So there you go; the open borders crowd has gotten a blank check from you; you've said that as long as immigrants are here legally, with the correct documents, you are happy to welcome them, and you can raise no objection to their being here, because they are LEGAL, and you've just said that legality is the only issue with immigration.
So I immediately doubt the seriousness of any restrictionist who says the 'as long as it's legal' line. Now, I haven't heard Lou Dobbs say this so plainly in the past, but maybe I haven't been paying enough attention.
I have often wondered why CNN, which is the most politically correct, leftist, open-borders, one-world, news channel, would employ Lou Dobbs, if he really were such a staunch opponent of one of their cherished leftist/globalist causes.
If his rant today accurately represents his beliefs on immigration, that legality is all that is at issue, then he is simply another variety of liberal, and not the hard-line immigration restrictionist as embodied in his image.
His point that the quality of the immigrants we take in, as indicated in their educational level and their welfare usage, is not a valid concern, is also troubling.
Suppose our sneaky elites somehow manage to increase legal immigration levels substantially, as would have been the case with the failed amnesty bill. Suppose we start taking in 5 or 10 million legal immigrants each year. Will all our troubles evaporate? Obviously not. The quality of the immigrants we receive is all-important. If the immigrants come here legally, and are granted citizenship quickly as seems to be the trend as everybody frets over the poor immigrants being forced to 'wait too long' for citizenship, then they are here to stay, as are their progeny, forever. Once upon a time, when we actually had standards for our immigrants, that was not such a problem, but now, we allow people from countries where good record-keeping is not part of their culture, and we thus have no knowledge of their history: are they law-abiding? Do they have communicable or hereditary diseases? The quality of the immigrants that we now accept is not comparable to that of past generations of immigrants. Quality does matter, as much as quantity. To say that a legal document is all that's needed to fit into our society, and that anybody with the right paperwork is good enough to join our American family is naive at best, and deluded at worst.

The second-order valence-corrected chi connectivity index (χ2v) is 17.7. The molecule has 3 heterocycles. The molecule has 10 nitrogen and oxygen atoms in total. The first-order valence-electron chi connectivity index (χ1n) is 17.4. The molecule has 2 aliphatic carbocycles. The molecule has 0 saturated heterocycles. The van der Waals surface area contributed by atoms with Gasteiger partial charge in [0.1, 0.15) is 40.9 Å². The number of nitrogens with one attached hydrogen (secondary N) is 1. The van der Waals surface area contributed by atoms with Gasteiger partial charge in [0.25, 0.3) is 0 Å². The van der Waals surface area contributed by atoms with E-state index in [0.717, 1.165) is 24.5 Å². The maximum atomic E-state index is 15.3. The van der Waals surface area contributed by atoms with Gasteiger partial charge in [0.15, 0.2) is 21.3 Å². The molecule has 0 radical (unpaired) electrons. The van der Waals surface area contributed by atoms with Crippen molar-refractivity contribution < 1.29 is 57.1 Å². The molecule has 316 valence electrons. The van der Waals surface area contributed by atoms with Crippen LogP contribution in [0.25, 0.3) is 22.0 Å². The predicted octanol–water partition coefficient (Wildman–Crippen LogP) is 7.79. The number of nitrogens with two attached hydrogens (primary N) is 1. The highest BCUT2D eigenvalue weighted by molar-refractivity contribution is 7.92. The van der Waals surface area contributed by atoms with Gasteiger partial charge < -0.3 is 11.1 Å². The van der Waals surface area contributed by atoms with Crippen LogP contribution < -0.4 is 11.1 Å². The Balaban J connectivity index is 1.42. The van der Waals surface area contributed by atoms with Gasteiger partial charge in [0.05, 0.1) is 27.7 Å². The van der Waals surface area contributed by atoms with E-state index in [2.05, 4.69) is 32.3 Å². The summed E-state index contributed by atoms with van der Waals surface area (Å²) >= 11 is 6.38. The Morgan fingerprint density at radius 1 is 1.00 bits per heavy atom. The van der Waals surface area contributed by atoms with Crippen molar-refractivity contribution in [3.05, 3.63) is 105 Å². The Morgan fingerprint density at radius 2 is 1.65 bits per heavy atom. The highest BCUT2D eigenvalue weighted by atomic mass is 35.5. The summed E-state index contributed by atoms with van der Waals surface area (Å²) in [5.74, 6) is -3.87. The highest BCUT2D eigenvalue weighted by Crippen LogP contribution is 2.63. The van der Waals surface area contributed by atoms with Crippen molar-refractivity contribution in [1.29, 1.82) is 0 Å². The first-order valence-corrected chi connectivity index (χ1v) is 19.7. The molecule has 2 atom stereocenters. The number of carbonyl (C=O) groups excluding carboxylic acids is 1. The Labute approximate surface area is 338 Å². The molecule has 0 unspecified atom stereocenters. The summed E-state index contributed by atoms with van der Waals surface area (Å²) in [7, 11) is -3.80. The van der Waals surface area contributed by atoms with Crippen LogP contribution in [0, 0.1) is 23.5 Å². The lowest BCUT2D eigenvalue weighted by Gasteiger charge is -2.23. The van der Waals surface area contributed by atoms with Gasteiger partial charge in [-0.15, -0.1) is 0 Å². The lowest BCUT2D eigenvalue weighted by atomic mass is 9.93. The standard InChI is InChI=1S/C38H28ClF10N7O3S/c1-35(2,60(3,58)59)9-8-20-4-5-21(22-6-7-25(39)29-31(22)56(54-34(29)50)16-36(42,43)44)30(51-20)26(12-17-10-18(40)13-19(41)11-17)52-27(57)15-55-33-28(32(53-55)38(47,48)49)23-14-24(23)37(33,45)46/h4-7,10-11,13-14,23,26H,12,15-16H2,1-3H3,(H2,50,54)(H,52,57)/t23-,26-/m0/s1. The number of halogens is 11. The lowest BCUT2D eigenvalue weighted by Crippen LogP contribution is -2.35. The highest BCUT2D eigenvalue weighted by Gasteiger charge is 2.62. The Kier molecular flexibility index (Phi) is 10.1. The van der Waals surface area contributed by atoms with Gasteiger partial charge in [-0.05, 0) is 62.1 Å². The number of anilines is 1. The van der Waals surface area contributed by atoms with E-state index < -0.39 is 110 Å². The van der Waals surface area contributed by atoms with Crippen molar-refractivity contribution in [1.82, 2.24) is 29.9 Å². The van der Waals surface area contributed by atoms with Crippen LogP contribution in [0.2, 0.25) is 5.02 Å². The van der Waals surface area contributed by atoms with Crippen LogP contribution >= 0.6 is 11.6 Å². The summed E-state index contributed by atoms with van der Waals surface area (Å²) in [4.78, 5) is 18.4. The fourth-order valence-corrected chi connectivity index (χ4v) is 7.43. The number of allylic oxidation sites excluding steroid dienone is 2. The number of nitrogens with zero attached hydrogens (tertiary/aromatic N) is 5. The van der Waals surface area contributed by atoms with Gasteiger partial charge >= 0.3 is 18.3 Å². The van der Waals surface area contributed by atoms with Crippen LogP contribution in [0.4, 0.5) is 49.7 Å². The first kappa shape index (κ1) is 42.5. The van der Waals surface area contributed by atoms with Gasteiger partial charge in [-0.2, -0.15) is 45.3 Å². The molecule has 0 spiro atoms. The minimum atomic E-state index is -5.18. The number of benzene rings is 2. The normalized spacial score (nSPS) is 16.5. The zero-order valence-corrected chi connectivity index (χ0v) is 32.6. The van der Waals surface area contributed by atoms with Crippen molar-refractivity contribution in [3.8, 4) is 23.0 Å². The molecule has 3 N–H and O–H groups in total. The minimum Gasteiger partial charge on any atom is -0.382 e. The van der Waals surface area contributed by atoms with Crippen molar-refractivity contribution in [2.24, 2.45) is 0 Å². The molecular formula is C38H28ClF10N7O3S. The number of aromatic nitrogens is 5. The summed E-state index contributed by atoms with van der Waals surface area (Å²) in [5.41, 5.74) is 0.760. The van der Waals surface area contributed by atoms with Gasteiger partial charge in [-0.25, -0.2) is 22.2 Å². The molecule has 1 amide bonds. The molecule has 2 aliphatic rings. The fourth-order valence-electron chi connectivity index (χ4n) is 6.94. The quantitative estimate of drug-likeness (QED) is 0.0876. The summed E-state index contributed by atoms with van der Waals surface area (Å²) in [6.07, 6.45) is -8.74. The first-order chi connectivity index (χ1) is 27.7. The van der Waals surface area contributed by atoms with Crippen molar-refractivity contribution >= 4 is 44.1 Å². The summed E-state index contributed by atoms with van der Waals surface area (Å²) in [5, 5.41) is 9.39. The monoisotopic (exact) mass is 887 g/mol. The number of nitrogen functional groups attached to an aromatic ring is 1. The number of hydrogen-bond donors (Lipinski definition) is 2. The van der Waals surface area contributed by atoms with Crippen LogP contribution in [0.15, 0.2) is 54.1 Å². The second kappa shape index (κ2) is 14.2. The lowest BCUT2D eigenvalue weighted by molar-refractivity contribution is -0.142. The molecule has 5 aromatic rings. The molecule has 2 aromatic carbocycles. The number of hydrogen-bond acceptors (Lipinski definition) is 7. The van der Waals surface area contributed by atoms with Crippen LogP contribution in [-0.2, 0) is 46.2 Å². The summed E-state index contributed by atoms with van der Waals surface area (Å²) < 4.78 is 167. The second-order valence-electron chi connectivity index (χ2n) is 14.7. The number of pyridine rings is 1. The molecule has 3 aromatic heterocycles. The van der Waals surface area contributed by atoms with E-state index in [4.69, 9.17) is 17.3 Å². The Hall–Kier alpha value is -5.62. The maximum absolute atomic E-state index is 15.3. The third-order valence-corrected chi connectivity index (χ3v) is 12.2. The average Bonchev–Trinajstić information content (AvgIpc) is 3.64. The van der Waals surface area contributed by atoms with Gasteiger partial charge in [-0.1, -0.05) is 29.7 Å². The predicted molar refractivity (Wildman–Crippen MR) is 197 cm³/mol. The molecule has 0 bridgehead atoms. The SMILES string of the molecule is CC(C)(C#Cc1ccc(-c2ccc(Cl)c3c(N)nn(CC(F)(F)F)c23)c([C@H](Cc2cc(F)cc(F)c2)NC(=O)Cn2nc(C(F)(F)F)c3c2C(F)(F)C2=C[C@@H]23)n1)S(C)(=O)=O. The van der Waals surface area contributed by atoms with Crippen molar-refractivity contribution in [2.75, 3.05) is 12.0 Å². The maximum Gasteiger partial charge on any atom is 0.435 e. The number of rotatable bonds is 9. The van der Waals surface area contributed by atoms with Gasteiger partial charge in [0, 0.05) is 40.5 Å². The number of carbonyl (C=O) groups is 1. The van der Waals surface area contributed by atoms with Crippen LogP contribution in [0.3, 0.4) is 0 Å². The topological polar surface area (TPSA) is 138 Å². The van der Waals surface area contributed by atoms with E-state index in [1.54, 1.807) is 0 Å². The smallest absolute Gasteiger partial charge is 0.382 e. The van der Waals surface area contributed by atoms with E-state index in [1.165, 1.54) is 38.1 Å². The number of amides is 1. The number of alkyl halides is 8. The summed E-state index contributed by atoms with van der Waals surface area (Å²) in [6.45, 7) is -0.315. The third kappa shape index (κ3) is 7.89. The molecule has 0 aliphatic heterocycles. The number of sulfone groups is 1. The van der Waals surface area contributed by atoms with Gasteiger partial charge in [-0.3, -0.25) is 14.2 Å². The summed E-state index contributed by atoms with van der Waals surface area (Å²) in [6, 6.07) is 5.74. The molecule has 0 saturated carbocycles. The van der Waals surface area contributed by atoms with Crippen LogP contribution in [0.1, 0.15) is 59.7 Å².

Culture matters. Genetics matters. Educational level and skills matter. Compatibility with our country matters. Attitude matters.
In all of the above areas, the immigrants we receive at present, the legal ones as much as the illegals, don't measure up.
The people who are touting Lou Dobbs as a possible independent candidate for the Presidency are naive; his tough-talking persona does not mean that he is anything more than another media personality, whose restrictionist persona may be deceiving.